Cookbooks have many surprises in them…little spills and bits of food from their last use, hidden notes about recipe adjustments, and splendid sidebars to read while you wait for your milk to cool down when making yogurt. One such cookbook of mine has really great sidebars next to all of the recipes. Upon my most recent sauerkraut experiment I came across a couple quotes from Cluade Aubert in Dis-Moi Comment Tue Cuisines. I do not speak french but Sally Fallon translated the excerpt from Cluade’s book in her cookbook Nourishing Traditions. I found the following tidbits to be timeless…
“One striking observation of ethnic cuisines is that rarely are meals eaten without at least one fermented food, often a drink. In France, if one took away bread, cheese, ham, sausage, wine and beer, all produced through fermentation, our meals would be much impoverished. In colder countries sauerkraut, cucumbers, cornichons (always fermented in the old days), other vegetables and many types of fish preserved by fermentation are always served. In Japan, it’s not a meal without miso, soy sauce and pickles, all fermented products. In india, they drink soured milk every day, practically at every meal, In Indonesia they eat tempeh, in Korea kimchi ( a kink of sauerkraut) and in Africa porridge of fermented millet or cereal beers, In Moslem countries these fermented drinks are forbidden but they eat bread, dished made with fermented pulses and milk products. Without being indispensable, a small amount of some raw fermented food (preferably lacto-fermented) helps with digestion. This is especially true when the meal is a bit heavy. It isn’t by chance, nor merely for the pleasure of taste, that we eat cornichons with charcuterie.”
With that said the importance of the breaking down of food was clearly observed by ancient cultures and is still applicable today. I look at ancient food practices in the same way that I look at houses; If you have a good foundation but the walls are bad or the widows leak fix the structure but leave the foundation. This is the way to eat build on the foundation of our ancestors and utilize the modern convinces that make the process less time-consuming. We do not have to build underground storage areas for out food stuffs anymore because we have refrigeration but the practice of eating fermented foods is clearly meant to stay. The fun little bugs provide a great foundation for out digestive tract. Reading on from Nourishing traditions;
“The digestive process has two distinct features: one is the breaking down of ingested foods; the other is the building up of nutrients needed by the body. If the breaking down is incomplete, the building up cannot proceed correctly. In reality we nourish ourselves not by what we eat but by what we are capable of breaking down and transforming into nutrients the body can use. Of great importance in this process is the role played by the aromatic substance that are formed during lacto-fermentation….What is astonishing is that lactic acid contributes to both processes-that of decomposition and that of reconstruction. On the one hand it supplies digestive juices in the form of organic acids that help break down the foods we eat, and on the other it activates the metabolic processes whereby these foods are transformed into new living substances…..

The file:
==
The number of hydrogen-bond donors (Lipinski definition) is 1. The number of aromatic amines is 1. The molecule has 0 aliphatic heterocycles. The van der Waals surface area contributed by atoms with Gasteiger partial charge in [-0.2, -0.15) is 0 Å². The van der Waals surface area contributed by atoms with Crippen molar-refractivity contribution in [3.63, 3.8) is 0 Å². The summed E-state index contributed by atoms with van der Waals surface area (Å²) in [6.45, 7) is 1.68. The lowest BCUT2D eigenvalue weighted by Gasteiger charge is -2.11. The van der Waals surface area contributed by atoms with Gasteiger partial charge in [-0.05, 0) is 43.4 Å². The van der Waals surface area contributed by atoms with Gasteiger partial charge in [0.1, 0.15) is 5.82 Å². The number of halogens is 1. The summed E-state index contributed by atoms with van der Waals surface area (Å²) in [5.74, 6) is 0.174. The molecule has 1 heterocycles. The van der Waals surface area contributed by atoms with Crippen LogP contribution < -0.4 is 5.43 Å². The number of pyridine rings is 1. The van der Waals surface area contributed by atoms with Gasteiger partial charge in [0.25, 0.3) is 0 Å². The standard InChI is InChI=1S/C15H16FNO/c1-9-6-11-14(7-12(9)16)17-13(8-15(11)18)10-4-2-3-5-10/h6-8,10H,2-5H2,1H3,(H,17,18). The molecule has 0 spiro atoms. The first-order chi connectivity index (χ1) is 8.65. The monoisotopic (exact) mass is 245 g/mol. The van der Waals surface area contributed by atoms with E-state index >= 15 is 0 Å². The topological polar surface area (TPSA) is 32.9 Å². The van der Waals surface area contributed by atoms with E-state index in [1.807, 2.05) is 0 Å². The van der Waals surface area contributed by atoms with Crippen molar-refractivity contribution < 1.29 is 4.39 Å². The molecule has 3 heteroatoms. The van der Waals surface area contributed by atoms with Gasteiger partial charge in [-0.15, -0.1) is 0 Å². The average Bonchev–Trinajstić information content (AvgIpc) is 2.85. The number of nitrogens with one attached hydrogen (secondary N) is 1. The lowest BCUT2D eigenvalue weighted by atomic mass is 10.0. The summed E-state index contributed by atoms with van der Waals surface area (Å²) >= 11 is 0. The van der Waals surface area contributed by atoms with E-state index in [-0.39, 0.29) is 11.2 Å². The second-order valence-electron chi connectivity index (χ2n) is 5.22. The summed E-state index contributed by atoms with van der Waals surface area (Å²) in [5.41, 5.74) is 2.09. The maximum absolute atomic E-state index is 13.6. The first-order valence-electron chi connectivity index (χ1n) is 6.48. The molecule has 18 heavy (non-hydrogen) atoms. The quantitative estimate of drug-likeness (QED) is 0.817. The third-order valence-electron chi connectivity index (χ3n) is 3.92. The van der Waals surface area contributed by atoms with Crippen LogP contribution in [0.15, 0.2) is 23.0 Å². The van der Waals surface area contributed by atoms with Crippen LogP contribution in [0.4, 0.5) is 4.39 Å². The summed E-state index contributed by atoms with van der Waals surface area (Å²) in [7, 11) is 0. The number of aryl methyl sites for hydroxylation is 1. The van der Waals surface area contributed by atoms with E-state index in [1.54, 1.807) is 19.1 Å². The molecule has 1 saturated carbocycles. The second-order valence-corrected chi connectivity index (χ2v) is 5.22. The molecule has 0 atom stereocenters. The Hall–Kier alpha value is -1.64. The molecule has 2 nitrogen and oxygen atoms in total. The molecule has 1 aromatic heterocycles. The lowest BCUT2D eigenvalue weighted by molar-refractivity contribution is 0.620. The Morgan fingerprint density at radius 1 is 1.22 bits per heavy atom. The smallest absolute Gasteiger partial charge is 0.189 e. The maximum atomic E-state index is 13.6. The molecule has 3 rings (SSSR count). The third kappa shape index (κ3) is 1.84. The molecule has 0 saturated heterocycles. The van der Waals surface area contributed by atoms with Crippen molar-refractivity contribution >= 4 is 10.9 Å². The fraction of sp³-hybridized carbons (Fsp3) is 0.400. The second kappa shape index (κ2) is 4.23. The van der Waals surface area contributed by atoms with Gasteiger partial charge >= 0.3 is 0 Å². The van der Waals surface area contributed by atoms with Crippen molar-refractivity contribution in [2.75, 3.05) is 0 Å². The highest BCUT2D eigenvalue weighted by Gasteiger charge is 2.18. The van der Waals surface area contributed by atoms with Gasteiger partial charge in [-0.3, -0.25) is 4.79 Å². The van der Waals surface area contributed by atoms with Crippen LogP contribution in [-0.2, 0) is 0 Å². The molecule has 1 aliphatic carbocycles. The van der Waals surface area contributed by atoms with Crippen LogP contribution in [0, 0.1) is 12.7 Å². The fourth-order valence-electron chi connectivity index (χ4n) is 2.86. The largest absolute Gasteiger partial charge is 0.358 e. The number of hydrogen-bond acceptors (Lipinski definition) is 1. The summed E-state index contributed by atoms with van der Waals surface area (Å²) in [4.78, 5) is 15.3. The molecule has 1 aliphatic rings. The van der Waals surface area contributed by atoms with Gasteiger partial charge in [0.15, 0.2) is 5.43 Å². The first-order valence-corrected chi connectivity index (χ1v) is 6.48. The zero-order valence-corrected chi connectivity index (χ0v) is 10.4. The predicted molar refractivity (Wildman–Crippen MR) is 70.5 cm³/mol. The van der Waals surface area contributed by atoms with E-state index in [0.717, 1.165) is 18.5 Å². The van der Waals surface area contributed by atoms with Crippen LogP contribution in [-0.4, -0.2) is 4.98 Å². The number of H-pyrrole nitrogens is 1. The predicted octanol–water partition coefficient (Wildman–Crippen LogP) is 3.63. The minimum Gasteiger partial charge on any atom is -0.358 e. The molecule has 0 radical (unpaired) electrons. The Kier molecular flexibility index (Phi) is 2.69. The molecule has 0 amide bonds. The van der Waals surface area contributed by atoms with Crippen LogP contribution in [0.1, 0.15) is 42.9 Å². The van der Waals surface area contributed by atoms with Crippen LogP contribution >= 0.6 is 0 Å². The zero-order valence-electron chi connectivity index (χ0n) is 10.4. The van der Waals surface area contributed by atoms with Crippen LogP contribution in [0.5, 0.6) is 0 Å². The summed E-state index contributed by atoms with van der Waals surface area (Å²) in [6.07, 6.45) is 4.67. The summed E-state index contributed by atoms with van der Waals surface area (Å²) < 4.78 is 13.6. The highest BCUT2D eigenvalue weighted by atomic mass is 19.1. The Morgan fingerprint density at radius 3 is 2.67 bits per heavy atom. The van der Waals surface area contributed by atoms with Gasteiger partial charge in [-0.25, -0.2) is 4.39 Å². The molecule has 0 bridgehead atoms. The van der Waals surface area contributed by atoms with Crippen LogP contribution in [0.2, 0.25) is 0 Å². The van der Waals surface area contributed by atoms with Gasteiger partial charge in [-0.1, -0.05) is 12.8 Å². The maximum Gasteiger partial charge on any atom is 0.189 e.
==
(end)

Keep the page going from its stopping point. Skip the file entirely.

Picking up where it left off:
There is often the tendency to look for exterior infectious agents as the cause of illness. We forget that the intestine that is functioning poorly leads to serious consequences fo the whole body. THis is why, since most ancient times, lactic acid was used to clean the intestine. Different types of lacto-fermented juices were used as preferred remedies against typhus and other illnesses of this type. The most recent research has confirmed this beneficial action of lactic-acid-producing bacteria…
The mucus membranes of the intestinal tract are protected by bacteria which create an acid environment in which the pathogenic bacteria cannot multiply. The whole digestive tract harbors a complex bacteriological flora that varies from one part to the next. The lacti-acid producing bacteria are characterized by the fact that they survive the transition from the stomach to the small intestine and they are still active when they reach the large intestine. Lactic-acid-production bacteria can prevent the growth of coliform bacteria and agents of cholera from establishing themselves in the intestine. Even certain carcinogenic substances are inhibited and inactivated….
In effect, the state of our intestinal flora contributes not only to the absorption of nutrients and the functioning of the intestine but also to our ability to resist infections!”
One of my favorite phrases…80% of your immune system lies in your gut.